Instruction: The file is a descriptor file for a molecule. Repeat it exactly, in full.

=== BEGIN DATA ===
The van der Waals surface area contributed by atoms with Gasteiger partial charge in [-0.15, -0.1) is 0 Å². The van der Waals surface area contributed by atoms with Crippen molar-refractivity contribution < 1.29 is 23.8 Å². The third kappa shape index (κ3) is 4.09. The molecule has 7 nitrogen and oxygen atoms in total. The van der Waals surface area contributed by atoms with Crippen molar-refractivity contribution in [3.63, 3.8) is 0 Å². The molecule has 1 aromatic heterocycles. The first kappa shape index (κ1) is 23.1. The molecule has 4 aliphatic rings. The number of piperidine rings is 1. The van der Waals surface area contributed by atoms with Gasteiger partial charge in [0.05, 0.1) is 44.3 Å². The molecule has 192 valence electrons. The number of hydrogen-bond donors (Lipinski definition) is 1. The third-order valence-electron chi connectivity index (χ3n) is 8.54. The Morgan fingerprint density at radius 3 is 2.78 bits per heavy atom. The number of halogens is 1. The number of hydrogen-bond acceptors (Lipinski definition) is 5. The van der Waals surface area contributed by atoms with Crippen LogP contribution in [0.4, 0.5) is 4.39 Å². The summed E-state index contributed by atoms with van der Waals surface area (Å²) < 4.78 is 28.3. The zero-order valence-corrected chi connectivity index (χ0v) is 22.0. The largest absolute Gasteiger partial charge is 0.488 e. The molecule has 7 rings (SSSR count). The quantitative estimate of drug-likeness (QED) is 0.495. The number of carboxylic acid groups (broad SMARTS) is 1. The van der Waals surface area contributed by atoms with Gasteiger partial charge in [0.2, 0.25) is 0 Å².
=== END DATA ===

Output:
The van der Waals surface area contributed by atoms with Gasteiger partial charge in [-0.15, -0.1) is 0 Å². The van der Waals surface area contributed by atoms with Crippen molar-refractivity contribution < 1.29 is 23.8 Å². The third kappa shape index (κ3) is 4.09. The molecule has 7 nitrogen and oxygen atoms in total. The van der Waals surface area contributed by atoms with Crippen molar-refractivity contribution in [3.63, 3.8) is 0 Å². The molecule has 1 aromatic heterocycles. The first kappa shape index (κ1) is 23.1. The molecule has 4 aliphatic rings. The number of piperidine rings is 1. The van der Waals surface area contributed by atoms with Gasteiger partial charge in [0.05, 0.1) is 44.3 Å². The molecule has 192 valence electrons. The number of hydrogen-bond donors (Lipinski definition) is 1. The third-order valence-electron chi connectivity index (χ3n) is 8.54. The Morgan fingerprint density at radius 3 is 2.78 bits per heavy atom. The number of halogens is 1. The number of hydrogen-bond acceptors (Lipinski definition) is 5. The van der Waals surface area contributed by atoms with Crippen LogP contribution in [0.4, 0.5) is 4.39 Å². The summed E-state index contributed by atoms with van der Waals surface area (Å²) < 4.78 is 28.3. The zero-order valence-corrected chi connectivity index (χ0v) is 22.0. The largest absolute Gasteiger partial charge is 0.488 e. The molecule has 7 rings (SSSR count). The quantitative estimate of drug-likeness (QED) is 0.495. The number of carboxylic acid groups (broad SMARTS) is 1. The van der Waals surface area contributed by atoms with Gasteiger partial charge in [0.2, 0.25) is 0 Å².